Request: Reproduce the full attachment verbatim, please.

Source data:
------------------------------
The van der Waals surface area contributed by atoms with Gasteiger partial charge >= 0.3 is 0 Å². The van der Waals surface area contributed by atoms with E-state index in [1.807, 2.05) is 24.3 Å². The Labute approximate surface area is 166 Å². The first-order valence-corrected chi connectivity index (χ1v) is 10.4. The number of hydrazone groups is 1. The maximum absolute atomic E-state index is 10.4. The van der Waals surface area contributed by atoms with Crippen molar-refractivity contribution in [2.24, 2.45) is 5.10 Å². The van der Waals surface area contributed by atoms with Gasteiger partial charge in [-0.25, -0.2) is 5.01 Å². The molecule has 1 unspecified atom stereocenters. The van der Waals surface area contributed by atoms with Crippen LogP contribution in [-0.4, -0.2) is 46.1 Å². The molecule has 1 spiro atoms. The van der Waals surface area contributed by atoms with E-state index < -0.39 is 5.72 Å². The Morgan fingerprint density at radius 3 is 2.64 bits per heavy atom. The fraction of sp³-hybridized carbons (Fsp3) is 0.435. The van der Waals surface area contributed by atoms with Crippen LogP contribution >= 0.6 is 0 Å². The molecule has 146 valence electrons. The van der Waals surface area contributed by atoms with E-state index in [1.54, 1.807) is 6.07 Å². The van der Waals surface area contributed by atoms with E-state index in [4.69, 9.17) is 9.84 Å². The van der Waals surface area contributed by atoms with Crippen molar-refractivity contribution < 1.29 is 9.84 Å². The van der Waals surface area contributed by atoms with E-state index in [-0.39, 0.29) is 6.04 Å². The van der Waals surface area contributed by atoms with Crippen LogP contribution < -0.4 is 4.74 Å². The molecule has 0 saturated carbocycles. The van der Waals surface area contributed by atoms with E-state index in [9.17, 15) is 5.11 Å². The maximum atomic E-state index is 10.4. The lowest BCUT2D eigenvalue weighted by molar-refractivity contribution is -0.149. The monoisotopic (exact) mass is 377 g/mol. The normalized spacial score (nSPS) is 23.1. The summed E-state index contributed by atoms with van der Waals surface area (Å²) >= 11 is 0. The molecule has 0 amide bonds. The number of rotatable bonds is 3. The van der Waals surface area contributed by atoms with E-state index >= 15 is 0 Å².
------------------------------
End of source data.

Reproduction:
The van der Waals surface area contributed by atoms with Gasteiger partial charge >= 0.3 is 0 Å². The van der Waals surface area contributed by atoms with E-state index in [1.807, 2.05) is 24.3 Å². The Labute approximate surface area is 166 Å². The first-order valence-corrected chi connectivity index (χ1v) is 10.4. The number of hydrazone groups is 1. The maximum absolute atomic E-state index is 10.4. The van der Waals surface area contributed by atoms with Crippen molar-refractivity contribution in [2.24, 2.45) is 5.10 Å². The van der Waals surface area contributed by atoms with Gasteiger partial charge in [-0.25, -0.2) is 5.01 Å². The molecule has 1 unspecified atom stereocenters. The van der Waals surface area contributed by atoms with Crippen LogP contribution in [-0.4, -0.2) is 46.1 Å². The molecule has 1 spiro atoms. The van der Waals surface area contributed by atoms with E-state index < -0.39 is 5.72 Å². The Morgan fingerprint density at radius 3 is 2.64 bits per heavy atom. The fraction of sp³-hybridized carbons (Fsp3) is 0.435. The van der Waals surface area contributed by atoms with Crippen LogP contribution >= 0.6 is 0 Å². The molecule has 146 valence electrons. The van der Waals surface area contributed by atoms with E-state index in [1.54, 1.807) is 6.07 Å². The van der Waals surface area contributed by atoms with E-state index in [4.69, 9.17) is 9.84 Å². The van der Waals surface area contributed by atoms with Crippen molar-refractivity contribution < 1.29 is 9.84 Å². The van der Waals surface area contributed by atoms with E-state index in [-0.39, 0.29) is 6.04 Å². The van der Waals surface area contributed by atoms with Crippen LogP contribution < -0.4 is 4.74 Å². The molecule has 0 saturated carbocycles. The van der Waals surface area contributed by atoms with E-state index in [9.17, 15) is 5.11 Å². The maximum atomic E-state index is 10.4. The lowest BCUT2D eigenvalue weighted by molar-refractivity contribution is -0.149. The monoisotopic (exact) mass is 377 g/mol. The normalized spacial score (nSPS) is 23.1. The summed E-state index contributed by atoms with van der Waals surface area (Å²) >= 11 is 0. The molecule has 0 amide bonds. The number of rotatable bonds is 3. The van der Waals surface area contributed by atoms with E-state index >= 15 is 0 Å².